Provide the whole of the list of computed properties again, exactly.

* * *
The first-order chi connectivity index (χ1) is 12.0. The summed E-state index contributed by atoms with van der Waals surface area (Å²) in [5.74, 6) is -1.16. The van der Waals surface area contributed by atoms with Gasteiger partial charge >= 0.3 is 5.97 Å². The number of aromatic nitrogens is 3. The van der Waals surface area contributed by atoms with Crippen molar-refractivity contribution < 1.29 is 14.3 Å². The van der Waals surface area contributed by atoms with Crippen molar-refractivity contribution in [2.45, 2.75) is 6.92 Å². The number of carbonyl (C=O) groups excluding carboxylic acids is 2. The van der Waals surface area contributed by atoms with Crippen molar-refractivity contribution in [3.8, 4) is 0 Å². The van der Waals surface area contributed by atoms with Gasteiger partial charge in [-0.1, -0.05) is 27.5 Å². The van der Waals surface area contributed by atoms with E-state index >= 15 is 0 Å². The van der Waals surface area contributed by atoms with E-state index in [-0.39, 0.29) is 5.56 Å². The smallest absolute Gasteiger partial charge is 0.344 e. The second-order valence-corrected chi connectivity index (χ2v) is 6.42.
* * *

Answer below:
The first-order chi connectivity index (χ1) is 12.0. The summed E-state index contributed by atoms with van der Waals surface area (Å²) in [5.74, 6) is -1.16. The van der Waals surface area contributed by atoms with Gasteiger partial charge >= 0.3 is 5.97 Å². The number of aromatic nitrogens is 3. The van der Waals surface area contributed by atoms with Crippen molar-refractivity contribution < 1.29 is 14.3 Å². The van der Waals surface area contributed by atoms with Crippen molar-refractivity contribution in [2.45, 2.75) is 6.92 Å². The number of carbonyl (C=O) groups excluding carboxylic acids is 2. The van der Waals surface area contributed by atoms with Crippen molar-refractivity contribution in [3.8, 4) is 0 Å². The van der Waals surface area contributed by atoms with Gasteiger partial charge in [-0.1, -0.05) is 27.5 Å². The van der Waals surface area contributed by atoms with E-state index >= 15 is 0 Å². The van der Waals surface area contributed by atoms with E-state index in [-0.39, 0.29) is 5.56 Å². The smallest absolute Gasteiger partial charge is 0.344 e. The second-order valence-corrected chi connectivity index (χ2v) is 6.42.